War is worse than hell, they said. Still true.

They pointed to a scene from “M.A.S.H.”

Dialogue borrowed from IMDB:

Hawkeye: War isn’t Hell. War is war, and Hell is Hell. And of the two, war is a lot worse.

Father Mulcahy: How do you figure that, Hawkeye?

Hawkeye: Easy, Father. Tell me, who goes to Hell?

Father Mulcahy: Sinners, I believe.

Hawkeye: Exactly. There are no innocent bystanders in Hell. War is chock full of them — little kids, cripples, old ladies. In fact, except for some of the brass, almost everybody involved is an innocent bystander.

Deep thinking, maybe wisdom, from a mobile operating room filtered through sit-com writers.

M.A.S.H., copyright 20th Century Fox





A salute to Medal of Honor winner Rodolfo Hernandez

April 1, 2011

No television cameras.  No professional photographers.  An employee of American Airlines, Andres Otero, standing by, caught the event, probably with his phone camera.

Here’s the picture, published in the obscure Queens Gazette:

Congressional Medal of Honor Winner Rodolfo Hernandez March 25, 2011.  Photo by Andres Otero, American Airlines

Congressional Medal of Honor Winner Rodolfo Hernandez received a salute from active duty military, as he boarded an American Airlines flight to Washington, D.C., for Medal of Honor Day, March 25. Photo by Andres Otero, American Airlines

[Click through to the Queens Gazette for a larger image.]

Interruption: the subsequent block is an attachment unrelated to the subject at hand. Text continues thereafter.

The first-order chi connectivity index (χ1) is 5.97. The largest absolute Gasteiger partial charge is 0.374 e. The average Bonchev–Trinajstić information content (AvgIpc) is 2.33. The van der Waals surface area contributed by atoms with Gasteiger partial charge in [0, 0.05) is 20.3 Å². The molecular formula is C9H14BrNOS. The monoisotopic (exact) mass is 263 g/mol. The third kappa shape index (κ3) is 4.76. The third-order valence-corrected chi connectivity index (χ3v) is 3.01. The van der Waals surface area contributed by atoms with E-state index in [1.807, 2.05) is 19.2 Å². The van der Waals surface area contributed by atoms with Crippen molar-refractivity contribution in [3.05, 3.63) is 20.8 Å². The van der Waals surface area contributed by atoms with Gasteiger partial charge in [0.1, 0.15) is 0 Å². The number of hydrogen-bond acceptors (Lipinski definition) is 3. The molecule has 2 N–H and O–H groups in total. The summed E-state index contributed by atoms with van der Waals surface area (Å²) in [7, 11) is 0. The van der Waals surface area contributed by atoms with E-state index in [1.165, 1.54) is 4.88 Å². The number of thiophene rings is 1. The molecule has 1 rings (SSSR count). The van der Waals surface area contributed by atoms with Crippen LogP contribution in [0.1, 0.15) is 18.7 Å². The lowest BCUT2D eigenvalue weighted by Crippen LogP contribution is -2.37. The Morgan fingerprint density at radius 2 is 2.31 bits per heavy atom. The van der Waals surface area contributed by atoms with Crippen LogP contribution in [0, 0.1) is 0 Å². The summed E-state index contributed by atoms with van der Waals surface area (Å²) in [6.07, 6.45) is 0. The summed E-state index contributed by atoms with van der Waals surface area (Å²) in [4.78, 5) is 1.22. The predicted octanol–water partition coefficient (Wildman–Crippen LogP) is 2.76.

The rest of the story?

California-native Corporal Rodolfo P. Hernandez served in the U.S. Army, and saw action in the Korean conflict.  He and his unit came under attack near Wontong-ni, Korea, on May 31, 1951.  Here’s the citation, from the Congressional Medal of Honor Society:

Cpl. Hernandez, a member of Company G, distinguished himself by conspicuous gallantry and intrepidity above and beyond the call of duty in action against the enemy. His platoon, in defensive positions on Hill 420, came under ruthless attack by a numerically superior and fanatical hostile force, accompanied by heavy artillery, mortar, and machine gun fire which inflicted numerous casualties on the platoon. His comrades were forced to withdraw due to lack of ammunition but Cpl. Hernandez, although wounded in an exchange of grenades, continued to deliver deadly fire into the ranks of the onrushing assailants until a ruptured cartridge rendered his rifle inoperative. Immediately leaving his position, Cpl. Hernandez rushed the enemy armed only with rifle and bayonet. Fearlessly engaging the foe, he killed 6 of the enemy before falling unconscious from grenade, bayonet, and bullet wounds but his heroic action momentarily halted the enemy advance and enabled his unit to counterattack and retake the lost ground. The indomitable fighting spirit, outstanding courage, and tenacious devotion to duty clearly demonstrated by Cpl. Hernandez reflect the highest credit upon himself, the infantry, and the U.S. Army.

Congressional Medal of Honor awardee Cpl. Rodolfo P. Hernandez - CMOHS image

Congressional Medal of Honor awardee Cpl. Rodolfo P. Hernandez - Congressional Medal of Honor Society image

Cpl. Hernandez received the Congressional Medal of Honor on April 21, 1962.

No, I had not heard of Medal of Honor Day, either.

Here are some details from MedalofHonorNews.com, so you can get a head start on next year’s observation:

Sunday, March 13, 2011

National Medal of Honor Day: Let’s not forget our heroes on March 25th, 2011